Dengue Fever

The World Health Organization rates dengue as the most dominant mosquito-borne viral disease in the world as its incident rates have increased 30-fold in the past 50 years.

And new research shows how climate change, bringing hotter and wetter weather, is creating a more ideal home for these disease-spreading pests.

Dengue is carried by the Aedes aegypti and Aedes albopictus mosquitos. The illness can cause severe fevers, headaches, and bone and joint pain. Symptoms usually increase in intensity with every subsequent infection in the same person.

There are no vaccines for it and the best preventative measures appear to be avoiding being bit by an infected mosquito.

Dengue is now endemic to 100 countries, causing up to 50 million infections a year and 22,000 deaths, mainly among children.

In the United States, cases of dengue have historically happened in the warmest locations, such as south Texas, Florida, Hawaii, and Puerto Rico.

In 2005, there was a large outbreak break along the Texas-Mexico border, but it caused no deaths. Upon investigation, researchers found an “abundant” winter population of Aedes mosquitoes, living and breeding in water inside old tires and buckets in Brownsville and Matamoros.

But new findings have determined dengue is now endemic to China, the most populous country in the world. That nation had an outbreak in 2014 that infected more than 40,000 people.

Read More: Get the Facts on Dengue Fever »

Dengue Exposure Year Round in China

New research published in the American Journal of Tropical Medicine and Hygiene shows that dengue can persist in parts of southern China long past the seasonal incubation period.

Previously, the consensus was that dengue was transported into China from elsewhere, as it had historically

“We now have compelling evidence that dengue can persist in China — in some cases up to six to eight years,” lead investigator Rubing Chen, Ph.D., an evolutionary virologist at the University of Texas Medical Branch, Galveston, said in a press release. “Further, we found a surprisingly complex and diverse mix of viral subtypes represented in China, a factor that can mean greater risk of epidemic dengue in the future.”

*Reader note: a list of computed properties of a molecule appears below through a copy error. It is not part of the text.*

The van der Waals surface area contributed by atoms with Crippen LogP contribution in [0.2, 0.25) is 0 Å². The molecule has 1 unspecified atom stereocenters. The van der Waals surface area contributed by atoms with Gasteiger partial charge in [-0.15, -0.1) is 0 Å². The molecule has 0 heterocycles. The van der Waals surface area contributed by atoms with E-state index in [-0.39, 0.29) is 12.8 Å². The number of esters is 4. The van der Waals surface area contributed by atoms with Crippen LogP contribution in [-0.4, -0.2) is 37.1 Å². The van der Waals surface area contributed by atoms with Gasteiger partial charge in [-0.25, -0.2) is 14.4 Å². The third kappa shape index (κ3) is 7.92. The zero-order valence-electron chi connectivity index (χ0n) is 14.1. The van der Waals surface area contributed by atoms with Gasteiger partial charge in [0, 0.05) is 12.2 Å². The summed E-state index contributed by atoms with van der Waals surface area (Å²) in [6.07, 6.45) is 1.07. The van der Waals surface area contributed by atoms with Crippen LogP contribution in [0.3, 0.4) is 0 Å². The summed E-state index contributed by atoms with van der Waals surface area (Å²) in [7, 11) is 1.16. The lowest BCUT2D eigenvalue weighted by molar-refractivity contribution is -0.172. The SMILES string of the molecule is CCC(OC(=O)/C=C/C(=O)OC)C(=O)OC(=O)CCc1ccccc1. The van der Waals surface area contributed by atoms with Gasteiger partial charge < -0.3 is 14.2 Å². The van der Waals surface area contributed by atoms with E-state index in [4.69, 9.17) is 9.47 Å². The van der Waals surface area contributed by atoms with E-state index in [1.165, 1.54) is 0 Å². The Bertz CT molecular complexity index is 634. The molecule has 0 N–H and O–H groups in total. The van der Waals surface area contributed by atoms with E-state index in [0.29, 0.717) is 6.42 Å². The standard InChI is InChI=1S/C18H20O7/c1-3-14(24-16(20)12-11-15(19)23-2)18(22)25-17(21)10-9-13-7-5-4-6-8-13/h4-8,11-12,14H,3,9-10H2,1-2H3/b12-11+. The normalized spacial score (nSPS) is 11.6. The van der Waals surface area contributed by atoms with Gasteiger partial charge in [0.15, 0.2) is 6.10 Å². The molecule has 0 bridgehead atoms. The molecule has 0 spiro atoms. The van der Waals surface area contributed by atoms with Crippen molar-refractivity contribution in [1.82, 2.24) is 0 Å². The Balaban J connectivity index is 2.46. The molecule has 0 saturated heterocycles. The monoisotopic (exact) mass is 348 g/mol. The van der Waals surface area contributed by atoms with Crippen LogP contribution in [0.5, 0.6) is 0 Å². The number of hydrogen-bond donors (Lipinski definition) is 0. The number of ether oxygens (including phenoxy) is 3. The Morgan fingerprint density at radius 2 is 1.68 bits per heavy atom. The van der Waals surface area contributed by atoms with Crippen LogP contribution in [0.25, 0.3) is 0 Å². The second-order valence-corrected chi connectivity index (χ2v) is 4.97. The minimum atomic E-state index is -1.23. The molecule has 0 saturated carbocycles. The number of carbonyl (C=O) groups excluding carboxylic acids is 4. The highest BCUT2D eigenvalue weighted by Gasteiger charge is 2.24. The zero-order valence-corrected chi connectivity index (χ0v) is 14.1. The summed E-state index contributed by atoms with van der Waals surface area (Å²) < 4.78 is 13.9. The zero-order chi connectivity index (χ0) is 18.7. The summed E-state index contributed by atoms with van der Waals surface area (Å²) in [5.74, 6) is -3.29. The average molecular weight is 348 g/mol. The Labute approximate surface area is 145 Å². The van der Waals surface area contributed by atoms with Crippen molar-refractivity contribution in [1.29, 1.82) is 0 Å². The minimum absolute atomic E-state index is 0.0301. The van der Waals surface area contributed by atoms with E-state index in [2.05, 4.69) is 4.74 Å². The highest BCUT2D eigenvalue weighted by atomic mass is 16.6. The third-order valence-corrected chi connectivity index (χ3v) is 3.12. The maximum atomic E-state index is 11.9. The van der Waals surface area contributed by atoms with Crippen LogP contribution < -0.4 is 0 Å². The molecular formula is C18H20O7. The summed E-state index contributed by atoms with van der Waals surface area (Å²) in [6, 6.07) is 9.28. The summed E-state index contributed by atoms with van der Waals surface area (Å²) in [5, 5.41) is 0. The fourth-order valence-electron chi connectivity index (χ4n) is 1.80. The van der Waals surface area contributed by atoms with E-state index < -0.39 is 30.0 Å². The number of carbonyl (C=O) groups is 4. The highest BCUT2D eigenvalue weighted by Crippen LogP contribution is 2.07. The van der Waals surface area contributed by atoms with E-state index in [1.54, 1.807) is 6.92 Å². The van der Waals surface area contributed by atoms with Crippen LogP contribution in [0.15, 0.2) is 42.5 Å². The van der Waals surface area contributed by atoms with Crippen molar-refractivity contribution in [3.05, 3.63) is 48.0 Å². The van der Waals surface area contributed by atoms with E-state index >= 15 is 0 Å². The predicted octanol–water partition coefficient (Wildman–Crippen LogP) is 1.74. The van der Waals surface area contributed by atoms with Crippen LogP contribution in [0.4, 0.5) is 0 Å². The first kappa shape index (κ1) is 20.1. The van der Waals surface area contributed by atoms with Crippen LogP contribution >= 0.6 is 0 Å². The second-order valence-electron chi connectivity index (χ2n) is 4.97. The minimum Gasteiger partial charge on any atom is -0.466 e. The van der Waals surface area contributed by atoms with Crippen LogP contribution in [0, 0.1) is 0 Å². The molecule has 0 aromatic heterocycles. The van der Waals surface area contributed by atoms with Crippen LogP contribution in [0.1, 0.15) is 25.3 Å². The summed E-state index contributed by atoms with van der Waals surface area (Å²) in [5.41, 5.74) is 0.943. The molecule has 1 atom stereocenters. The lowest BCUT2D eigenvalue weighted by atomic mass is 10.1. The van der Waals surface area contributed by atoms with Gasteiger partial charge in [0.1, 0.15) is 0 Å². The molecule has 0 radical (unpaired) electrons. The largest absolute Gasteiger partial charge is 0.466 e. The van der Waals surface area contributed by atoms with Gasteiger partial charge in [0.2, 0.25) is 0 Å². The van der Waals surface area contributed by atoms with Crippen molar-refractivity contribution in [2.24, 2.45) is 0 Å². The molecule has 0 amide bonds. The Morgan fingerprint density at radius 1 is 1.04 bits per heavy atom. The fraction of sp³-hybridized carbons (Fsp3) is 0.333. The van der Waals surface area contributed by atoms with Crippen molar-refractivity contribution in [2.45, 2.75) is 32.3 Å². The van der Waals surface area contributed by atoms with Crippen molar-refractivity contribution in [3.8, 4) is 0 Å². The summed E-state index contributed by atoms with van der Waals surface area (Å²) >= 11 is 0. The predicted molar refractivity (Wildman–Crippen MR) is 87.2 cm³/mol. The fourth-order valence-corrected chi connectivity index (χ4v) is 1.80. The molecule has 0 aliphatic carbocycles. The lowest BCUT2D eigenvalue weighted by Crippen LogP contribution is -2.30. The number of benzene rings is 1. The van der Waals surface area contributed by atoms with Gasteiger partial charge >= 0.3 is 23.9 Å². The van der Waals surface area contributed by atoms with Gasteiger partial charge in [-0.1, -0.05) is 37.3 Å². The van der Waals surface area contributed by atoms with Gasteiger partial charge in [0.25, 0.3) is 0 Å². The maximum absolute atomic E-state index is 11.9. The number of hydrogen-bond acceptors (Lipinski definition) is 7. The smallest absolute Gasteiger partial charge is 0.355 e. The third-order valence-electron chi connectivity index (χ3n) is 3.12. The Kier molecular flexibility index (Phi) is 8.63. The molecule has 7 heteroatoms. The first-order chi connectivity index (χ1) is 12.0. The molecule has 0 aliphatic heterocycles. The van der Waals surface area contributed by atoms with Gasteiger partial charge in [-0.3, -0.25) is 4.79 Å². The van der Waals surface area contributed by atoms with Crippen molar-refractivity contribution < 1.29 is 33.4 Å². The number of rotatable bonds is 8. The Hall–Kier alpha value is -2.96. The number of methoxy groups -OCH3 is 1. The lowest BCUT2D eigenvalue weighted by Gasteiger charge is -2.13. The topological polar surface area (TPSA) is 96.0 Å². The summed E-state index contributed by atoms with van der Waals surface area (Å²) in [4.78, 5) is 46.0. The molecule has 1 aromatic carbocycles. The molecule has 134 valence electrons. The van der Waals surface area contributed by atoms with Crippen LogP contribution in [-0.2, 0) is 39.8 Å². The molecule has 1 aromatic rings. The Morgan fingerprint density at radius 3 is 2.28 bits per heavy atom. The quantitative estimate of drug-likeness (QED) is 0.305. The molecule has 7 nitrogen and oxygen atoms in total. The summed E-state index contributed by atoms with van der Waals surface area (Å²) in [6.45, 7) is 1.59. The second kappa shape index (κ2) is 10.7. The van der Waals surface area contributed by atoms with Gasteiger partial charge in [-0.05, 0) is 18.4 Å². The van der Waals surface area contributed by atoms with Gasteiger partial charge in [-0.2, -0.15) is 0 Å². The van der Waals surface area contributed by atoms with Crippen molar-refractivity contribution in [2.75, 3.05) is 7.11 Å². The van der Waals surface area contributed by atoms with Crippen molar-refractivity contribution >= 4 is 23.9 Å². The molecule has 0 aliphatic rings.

China Dengue

The researchers say China faces a substantial threat of dengue infections because of its hot, humid climate and large populations in its southern region. 

Using genetic testing, the researchers were able to identify more than 70 different variations of the four types of the virus that cause dengue.

“Even within the same year, a person can catch dengue more than once if distantly related variants are circulating in the same region,” Chen said. “That's why we become concerned about public health when many variants are found, as was the case in our study.”

Read More: Scientists Genetically Engineer ‘Dead End’ Mosquitos to Fight Dengue »

Climate Change Encouraging Dengue Spread

Delhi, India is currently in the midst of the worst dengue outbreak since 1996, with more than 10,000 confirmed cases and more than 40 reported deaths. Hospitals in the capital city are reportedly at maximum capacity.

Humidity is one of the biggest environmental drivers of dengue and other vector-borne diseases as mosquito populations thrive in wet and moist conditions.

With climate change and population growth factored in, some experts estimate that 50 to 60 percent of the Earth’s population in 2085 will be at risk of dengue.

Without climate change, that number would fall to 35 percent, according to a study published in The Lancet.

“On the assumption that other factors affecting dengue fever transmission remain the same, we forecast that climate change will contribute to a substantial increase in the number of people and proportion of global population at risk of dengue fever,” the study authors wrote in their conclusion.

Read More: Climate Change Could Be Devastating to Global Human Health »

El Niño to Accelerate Dengue

The El Niño that’s building in the Pacific is expected to be one of the warmest and wettest weather events in the past 20 years.

It’s also expected to spur the spread of dengue throughout areas around the equator.

The last strong El Niño in 1997-1998 directly affected dengue transmission with a reported 3.5 million people infected in Southeast Asia.

Studying these patterns, an international team of researchers found that the two- to five-year infection cycles were related directly to the increase in oceanic temperatures.

They published their findings earlier this month in the journal Proceedings of the National Academy of Sciences